Lockdown by group using Local Computer Policy without Active Directory

by Wayne Maples [Published on 20 April 2004 / Last Updated on 20 April 2004]

You want to begin using some of the power of Active Directory's Group Policy Objects (GPO) but for many reasons, it is not available. You have been experimenting with securing your Windows 2000 boxes using the Local Computer Policy. Its a lot easier and safer to than registry hacks but you quickly learn that any policies set apply to everyone, including the administrator. Almost never what you want. If the %systemdrive% is NTFS, you can use NTFS file and directory permissions to get around this. Windows 2000 and Windows XP 's Local Computer Policy User policies depend on read access to the %systemroot%\system32\GroupPolicy folder. The trick: deny read access to any group you do not want the local policies to apply. This technology is limited in that you can only have two types of policies per system. This doubles the default. You have to go to Active Directory GPO's to implement a fully feature security model.

  • Set your policies via Local Computer Policy.
    If you haven't used the mmc
    • Click Start | Run, type mmc and press enter
      Console1 window pops up
    • Click Console
    • Select Add/Remove Snap-in...
    • Click Add button
    • Scroll to Group Policy within the Add Standalone Snap-in dialog
    • Highlight Group Policy snap-in and click Add button.
    • Click Finish when prompted to finish with Local Computer as the Group Policy Object.
    • Click Close
    • Click OK
      Console1 window is back
    • Change console mode from author to user mode
      • Click Console
      • Click Options
      • Select User mode - limited access - single window from the Console change mode dropdown
      • Click OK (take defaults)
    • Click Console
    • Click Save As...
    • Enter name of choice for the console (my policy, wayne's local policy, user policy, whatever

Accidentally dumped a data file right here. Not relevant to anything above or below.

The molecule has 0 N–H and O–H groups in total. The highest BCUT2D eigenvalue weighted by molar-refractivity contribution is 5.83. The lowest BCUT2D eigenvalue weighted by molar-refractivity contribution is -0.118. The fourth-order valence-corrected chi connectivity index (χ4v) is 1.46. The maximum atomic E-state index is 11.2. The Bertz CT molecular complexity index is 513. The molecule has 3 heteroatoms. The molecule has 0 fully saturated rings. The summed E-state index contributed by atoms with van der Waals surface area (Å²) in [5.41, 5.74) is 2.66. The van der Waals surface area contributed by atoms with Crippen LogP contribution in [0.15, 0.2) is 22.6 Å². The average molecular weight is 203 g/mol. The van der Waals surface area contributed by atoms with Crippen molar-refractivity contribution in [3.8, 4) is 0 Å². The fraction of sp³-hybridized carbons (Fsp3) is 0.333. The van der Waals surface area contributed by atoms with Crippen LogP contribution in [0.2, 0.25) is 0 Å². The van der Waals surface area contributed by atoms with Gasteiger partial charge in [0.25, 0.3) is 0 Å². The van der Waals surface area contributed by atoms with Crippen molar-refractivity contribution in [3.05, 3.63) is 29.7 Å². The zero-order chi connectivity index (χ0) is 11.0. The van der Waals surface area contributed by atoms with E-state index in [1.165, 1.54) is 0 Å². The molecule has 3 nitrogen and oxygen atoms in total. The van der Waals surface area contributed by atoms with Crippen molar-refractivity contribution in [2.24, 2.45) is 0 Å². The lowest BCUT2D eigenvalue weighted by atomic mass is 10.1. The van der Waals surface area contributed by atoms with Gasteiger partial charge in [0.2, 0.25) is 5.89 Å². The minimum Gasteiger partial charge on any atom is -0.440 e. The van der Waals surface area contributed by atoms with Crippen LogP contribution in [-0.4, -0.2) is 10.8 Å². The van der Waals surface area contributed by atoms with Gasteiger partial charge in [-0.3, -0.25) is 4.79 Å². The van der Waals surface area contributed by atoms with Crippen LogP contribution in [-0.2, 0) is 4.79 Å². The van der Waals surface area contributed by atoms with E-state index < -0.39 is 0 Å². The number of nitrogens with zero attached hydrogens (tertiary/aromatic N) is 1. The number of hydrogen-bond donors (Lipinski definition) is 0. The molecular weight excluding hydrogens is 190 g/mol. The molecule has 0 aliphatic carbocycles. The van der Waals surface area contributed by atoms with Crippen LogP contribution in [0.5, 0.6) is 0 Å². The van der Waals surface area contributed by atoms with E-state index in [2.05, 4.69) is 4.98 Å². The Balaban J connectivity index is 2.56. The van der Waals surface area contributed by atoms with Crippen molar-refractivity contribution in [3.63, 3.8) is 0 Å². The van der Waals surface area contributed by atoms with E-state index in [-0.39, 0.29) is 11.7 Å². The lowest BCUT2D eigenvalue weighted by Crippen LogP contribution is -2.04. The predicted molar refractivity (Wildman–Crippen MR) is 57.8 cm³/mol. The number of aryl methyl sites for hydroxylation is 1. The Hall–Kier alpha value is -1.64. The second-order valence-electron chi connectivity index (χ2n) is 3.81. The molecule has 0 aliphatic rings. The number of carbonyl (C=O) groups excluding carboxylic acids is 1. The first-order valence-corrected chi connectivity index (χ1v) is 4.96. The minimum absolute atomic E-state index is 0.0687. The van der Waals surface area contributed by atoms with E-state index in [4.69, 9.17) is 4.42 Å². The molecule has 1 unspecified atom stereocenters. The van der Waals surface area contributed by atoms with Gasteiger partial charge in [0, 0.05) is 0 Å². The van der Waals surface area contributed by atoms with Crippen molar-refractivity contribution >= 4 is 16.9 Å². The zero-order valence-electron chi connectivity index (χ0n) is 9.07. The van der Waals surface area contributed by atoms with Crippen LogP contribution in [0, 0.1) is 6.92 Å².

• Click Save
    • Exit Console1
    • Edit the local policies as you need
      your user console is part of your Admin Tools
      • Click Start
      • Select Programs
      • Select Administrative Tools
      • Select Wayne's Local Policy
        or whatever you called the mmc console
  • Set NTFS permissions to explicitly deny read to folder %systemroot%\system32\GroupPolicy for the group you do not want tha policies to apply to.

    The %systemroot%\system32\GroupPolicy folder is hidden. You will have to change your folder options to display hidden files.

  • If admin is excluded from the policies, logoff and back on.
This technique can be very useful in kiosk or shared PC environments. This tips is Windows 2000 and Windows XP compatible.

David sent me the following valuable addition:

However I ran into a problem... I made the %SystemRoot%\system32\GroupPolicy\ accessable by Administrator so I could run gpedit.msc and edit the policy file and then would make the directory un-accessable by administrator once I was done. However, some policies take place as soon as you enable them, and I ended up locking myself out of the policy editor :)

If you go in Computer Configuration\Administrative Templates\System\Group Policy and end enable "Turn off background refresh of Group Policy", then reboot, it makes using local policies a little easier. It won't enable policies until the user logs back in, so you don't screw the Administrator account while logged on as it mucking around with the policies.

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